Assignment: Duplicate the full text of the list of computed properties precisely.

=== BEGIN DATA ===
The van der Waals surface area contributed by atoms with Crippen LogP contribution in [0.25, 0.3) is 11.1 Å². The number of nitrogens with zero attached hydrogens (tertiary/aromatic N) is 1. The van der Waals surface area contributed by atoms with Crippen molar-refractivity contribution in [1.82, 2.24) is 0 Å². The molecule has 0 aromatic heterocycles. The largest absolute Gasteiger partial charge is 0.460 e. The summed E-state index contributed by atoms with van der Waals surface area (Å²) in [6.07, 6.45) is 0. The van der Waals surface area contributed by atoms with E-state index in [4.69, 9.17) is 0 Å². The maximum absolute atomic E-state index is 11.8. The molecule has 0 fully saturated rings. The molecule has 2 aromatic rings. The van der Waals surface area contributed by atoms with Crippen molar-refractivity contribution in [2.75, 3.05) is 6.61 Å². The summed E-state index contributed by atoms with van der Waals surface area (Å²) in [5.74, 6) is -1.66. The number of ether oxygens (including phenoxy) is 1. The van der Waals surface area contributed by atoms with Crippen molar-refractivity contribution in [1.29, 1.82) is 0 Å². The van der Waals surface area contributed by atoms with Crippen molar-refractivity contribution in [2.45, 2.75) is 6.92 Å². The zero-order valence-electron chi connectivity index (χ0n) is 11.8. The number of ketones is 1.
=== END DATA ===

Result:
The van der Waals surface area contributed by atoms with Crippen LogP contribution in [0.25, 0.3) is 11.1 Å². The number of nitrogens with zero attached hydrogens (tertiary/aromatic N) is 1. The van der Waals surface area contributed by atoms with Crippen molar-refractivity contribution in [1.82, 2.24) is 0 Å². The molecule has 0 aromatic heterocycles. The largest absolute Gasteiger partial charge is 0.460 e. The summed E-state index contributed by atoms with van der Waals surface area (Å²) in [6.07, 6.45) is 0. The van der Waals surface area contributed by atoms with E-state index in [4.69, 9.17) is 0 Å². The maximum absolute atomic E-state index is 11.8. The molecule has 0 fully saturated rings. The molecule has 2 aromatic rings. The van der Waals surface area contributed by atoms with Crippen molar-refractivity contribution in [2.75, 3.05) is 6.61 Å². The summed E-state index contributed by atoms with van der Waals surface area (Å²) in [5.74, 6) is -1.66. The number of ether oxygens (including phenoxy) is 1. The van der Waals surface area contributed by atoms with Crippen molar-refractivity contribution in [1.29, 1.82) is 0 Å². The van der Waals surface area contributed by atoms with Crippen molar-refractivity contribution in [2.45, 2.75) is 6.92 Å². The zero-order valence-electron chi connectivity index (χ0n) is 11.8. The number of ketones is 1.